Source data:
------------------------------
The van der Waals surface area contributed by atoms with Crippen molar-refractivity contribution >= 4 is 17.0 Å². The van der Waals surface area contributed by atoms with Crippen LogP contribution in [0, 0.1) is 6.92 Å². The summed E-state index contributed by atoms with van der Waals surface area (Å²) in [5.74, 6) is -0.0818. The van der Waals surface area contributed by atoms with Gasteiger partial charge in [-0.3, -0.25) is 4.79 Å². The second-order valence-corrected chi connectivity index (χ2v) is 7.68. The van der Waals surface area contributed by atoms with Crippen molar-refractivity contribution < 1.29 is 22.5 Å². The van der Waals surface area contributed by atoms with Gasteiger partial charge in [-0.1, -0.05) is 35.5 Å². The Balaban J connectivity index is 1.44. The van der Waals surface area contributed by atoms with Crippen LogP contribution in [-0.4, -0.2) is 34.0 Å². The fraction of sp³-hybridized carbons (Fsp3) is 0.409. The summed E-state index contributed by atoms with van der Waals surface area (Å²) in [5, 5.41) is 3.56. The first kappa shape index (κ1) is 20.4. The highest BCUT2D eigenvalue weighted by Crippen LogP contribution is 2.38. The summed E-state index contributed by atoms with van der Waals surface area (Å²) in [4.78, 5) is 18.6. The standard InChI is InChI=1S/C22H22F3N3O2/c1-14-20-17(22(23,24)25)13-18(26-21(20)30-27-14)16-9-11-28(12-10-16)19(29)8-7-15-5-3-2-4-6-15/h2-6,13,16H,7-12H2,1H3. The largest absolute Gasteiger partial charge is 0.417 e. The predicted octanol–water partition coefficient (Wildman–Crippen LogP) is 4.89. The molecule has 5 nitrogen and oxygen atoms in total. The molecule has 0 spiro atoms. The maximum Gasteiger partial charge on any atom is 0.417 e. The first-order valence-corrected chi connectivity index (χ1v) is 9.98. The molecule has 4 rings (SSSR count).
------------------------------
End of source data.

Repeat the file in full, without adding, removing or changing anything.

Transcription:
The van der Waals surface area contributed by atoms with Crippen molar-refractivity contribution >= 4 is 17.0 Å². The van der Waals surface area contributed by atoms with Crippen LogP contribution in [0, 0.1) is 6.92 Å². The summed E-state index contributed by atoms with van der Waals surface area (Å²) in [5.74, 6) is -0.0818. The van der Waals surface area contributed by atoms with Gasteiger partial charge in [-0.3, -0.25) is 4.79 Å². The second-order valence-corrected chi connectivity index (χ2v) is 7.68. The van der Waals surface area contributed by atoms with Crippen molar-refractivity contribution < 1.29 is 22.5 Å². The van der Waals surface area contributed by atoms with Gasteiger partial charge in [-0.1, -0.05) is 35.5 Å². The Balaban J connectivity index is 1.44. The van der Waals surface area contributed by atoms with Crippen LogP contribution in [-0.4, -0.2) is 34.0 Å². The fraction of sp³-hybridized carbons (Fsp3) is 0.409. The summed E-state index contributed by atoms with van der Waals surface area (Å²) in [5, 5.41) is 3.56. The first kappa shape index (κ1) is 20.4. The highest BCUT2D eigenvalue weighted by Crippen LogP contribution is 2.38. The summed E-state index contributed by atoms with van der Waals surface area (Å²) in [4.78, 5) is 18.6. The standard InChI is InChI=1S/C22H22F3N3O2/c1-14-20-17(22(23,24)25)13-18(26-21(20)30-27-14)16-9-11-28(12-10-16)19(29)8-7-15-5-3-2-4-6-15/h2-6,13,16H,7-12H2,1H3. The largest absolute Gasteiger partial charge is 0.417 e. The predicted octanol–water partition coefficient (Wildman–Crippen LogP) is 4.89. The molecule has 5 nitrogen and oxygen atoms in total. The molecule has 0 spiro atoms. The maximum Gasteiger partial charge on any atom is 0.417 e. The first-order valence-corrected chi connectivity index (χ1v) is 9.98. The molecule has 4 rings (SSSR count).